Defence of ‘snarky’ criticism becomes viral hit
Frustrated by the growth of media websites which ban ‘haters’, a writer’s call for ‘more snark, less smarm’ went viral. Does relentless positivity obscure too many interesting points of view?
They’re calling it ‘the great snark-smarm war’: critics, writers and thinkers are taking sides to debate whether the greatest cultural problem of our age is too much negativity, or an overdose of exhortations to accentuate the positive.
It all started when a senior editor on the news website BuzzFeed vowed to ‘ban haters’. Then a journalist on the Gawker website decided to defend ruthless criticism of everything from books and films to politicians: his tirade became an internet sensation. This writer, Tom Scocca, believes that the search for truth should be central to all forms of writing. To him, critical discernment, and the chance of being well served by our politicians, are being sacrificed to a dubious idea that commentators should be kind.
Scocca’s main target was the novelist and former critic Dave Eggers, who a few years ago told students he regretted his criticism because it ‘came from a smelly and ignorant place in me, and spoke with a voice that was all rage and envy.’
Anton Ego, the cartoon restaurant critic in the animated film Ratatouille, may have provided the best description of this jaundiced view of his profession ‘We risk very little, yet enjoy a position over those who offer up their work and their selves to our judgement. We thrive on negative criticism, which is fun to write and to read.’ In other words, it is snarky.
Politicians tend to have a similar-sounding complaint about the journalists and interviewers they see as rude and lacking in respect for those who have stood in – and won – an election.
But these ‘snarky’ members of the media argue that far from being meaninglessly hostile and negative ‘haters’, they are insisting on high standards. If that means skewering a few reputations and hurting some feelings, then so be it. They, and Scocca, argue that the opposite phenomenon, which he calls ‘smarm’, is far more dangerous.
The smarmy ones are those who gush and fawn over powerful or creative people: the interviewers on television and in magazines who give celebrities an easy ride, the journalists who fail to challenge politicians on their failures.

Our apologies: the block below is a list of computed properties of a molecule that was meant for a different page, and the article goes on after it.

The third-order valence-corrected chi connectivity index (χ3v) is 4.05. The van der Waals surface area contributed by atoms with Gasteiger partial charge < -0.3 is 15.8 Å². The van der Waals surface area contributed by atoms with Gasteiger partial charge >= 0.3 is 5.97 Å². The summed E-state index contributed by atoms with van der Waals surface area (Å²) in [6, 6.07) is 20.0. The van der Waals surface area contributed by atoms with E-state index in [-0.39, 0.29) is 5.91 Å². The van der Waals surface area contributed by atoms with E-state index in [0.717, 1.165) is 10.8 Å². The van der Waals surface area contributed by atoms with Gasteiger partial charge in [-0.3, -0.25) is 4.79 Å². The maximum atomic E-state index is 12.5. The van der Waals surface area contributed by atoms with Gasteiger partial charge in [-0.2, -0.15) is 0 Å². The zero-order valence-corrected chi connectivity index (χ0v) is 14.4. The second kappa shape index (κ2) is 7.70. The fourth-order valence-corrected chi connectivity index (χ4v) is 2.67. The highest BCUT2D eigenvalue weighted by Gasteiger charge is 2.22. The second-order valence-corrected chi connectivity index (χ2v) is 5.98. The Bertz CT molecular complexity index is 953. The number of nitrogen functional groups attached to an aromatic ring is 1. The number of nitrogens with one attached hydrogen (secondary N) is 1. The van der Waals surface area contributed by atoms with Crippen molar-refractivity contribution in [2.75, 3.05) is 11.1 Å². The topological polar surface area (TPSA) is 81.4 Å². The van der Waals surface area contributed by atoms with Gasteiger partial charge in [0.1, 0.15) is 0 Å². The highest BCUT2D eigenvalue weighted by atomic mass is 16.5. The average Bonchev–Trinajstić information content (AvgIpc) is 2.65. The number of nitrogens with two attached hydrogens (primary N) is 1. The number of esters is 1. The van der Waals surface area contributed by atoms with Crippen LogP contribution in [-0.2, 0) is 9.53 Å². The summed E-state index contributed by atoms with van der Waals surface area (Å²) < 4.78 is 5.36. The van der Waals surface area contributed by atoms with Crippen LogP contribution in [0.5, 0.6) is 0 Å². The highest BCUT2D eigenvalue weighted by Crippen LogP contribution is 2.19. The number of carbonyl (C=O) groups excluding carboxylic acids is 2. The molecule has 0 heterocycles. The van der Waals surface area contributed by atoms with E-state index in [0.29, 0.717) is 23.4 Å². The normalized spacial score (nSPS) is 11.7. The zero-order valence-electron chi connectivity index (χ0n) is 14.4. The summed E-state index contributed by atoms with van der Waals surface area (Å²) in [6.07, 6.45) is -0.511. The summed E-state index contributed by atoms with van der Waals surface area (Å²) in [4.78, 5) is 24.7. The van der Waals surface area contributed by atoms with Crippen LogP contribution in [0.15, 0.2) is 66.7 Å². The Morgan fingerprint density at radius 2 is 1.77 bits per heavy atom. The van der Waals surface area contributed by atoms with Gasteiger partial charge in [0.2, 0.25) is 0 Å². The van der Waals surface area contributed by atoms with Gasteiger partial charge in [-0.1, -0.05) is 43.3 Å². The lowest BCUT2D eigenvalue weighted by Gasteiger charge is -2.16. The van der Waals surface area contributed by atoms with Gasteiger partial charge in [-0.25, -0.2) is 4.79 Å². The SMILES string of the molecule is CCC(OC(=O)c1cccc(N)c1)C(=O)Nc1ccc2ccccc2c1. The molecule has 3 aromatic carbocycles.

Far from being the refuge of the cynic, Scocca suggests in his essay that snark is a way of disciplining a person’s critical faculties to ensure they remain capable of objectivity and discernment.
So is smarm, the niceness which sells itself as the enemy of cynicism, actually its ally? Is it the chat show hosts and the promoters of positive messages, rather than the shock jocks and controversialist commentators, who are the morally feeble ones endangering the quality of public debate?
- Is BuzzFeed’s ‘no haters’ rule a good one?
- ‘On Twitter, the only answer to “Do you know who I am?” is “One more person with 140 characters to use.”’ Are social media sites levellers or do they reinforce status?
- Make a short speech to the class based on this Dave Eggers quote: ‘Do not dismiss a book until you have written one, and do not dismiss a movie until you have made one, and do not dismiss a person until you have met them.’
- Write a 250 word review of something you loved: a movie, book, TV show or performance. Then of something you thought was no good. Which article is better? And which was more fun to write?
Some People Say...
“If you haven’t got anything good to say about anybody, come sit next to me.’Eleanor Roosevelt”
What do you think?
Q & A
- What is this all about?
- Well, as in the media, so in life. Each of us has to choose whether we prefer to be stimulated by critical points of view, some of which may be harsh and condemnatory, or whether we want only to hear positive opinions and praise. Probably most of us would like a balance of the two to get our information.
- Well, professional critics are there to guide the ordinary reader about which new books are good, or the theatre-goer or music fan about which performances to buy tickets for, and so on. They perform a useful function and are often extremely knowledgeable and discerning. If you are a music fan, for example, there are probably people whose judgement you trust. Those enthusiasts might choose to become specialists and ‘an authority’ on what they love.
- In the UK the adjective ‘snarky’ is more common, but like this abstract noun it is almost always used perjoratively to mean bitchy, hostile, overly critical and negative. So Scocca is trying to reclaim the word to represent something of value.
- In this case, Scocca defines it as a word originating in the older word ‘smalm’ which he says means ‘to smooth something down with grease, and by extension to be unctuous or flattering, or smug. Smarm aspires to smother opposition or criticism, to cover everything over with an artificial, oily gloss.’
- Founded in 2003, this successful New York blog is a mix of gossip and commentary on celebrity, art and society.
- Dave Eggers
- The American novelist and screenwriter, born in 1970, first found fame with his memoir A Heartbreaking Work of Staggering Genius. But as well as his work as a writer he is involved with projects to promote literacy and education.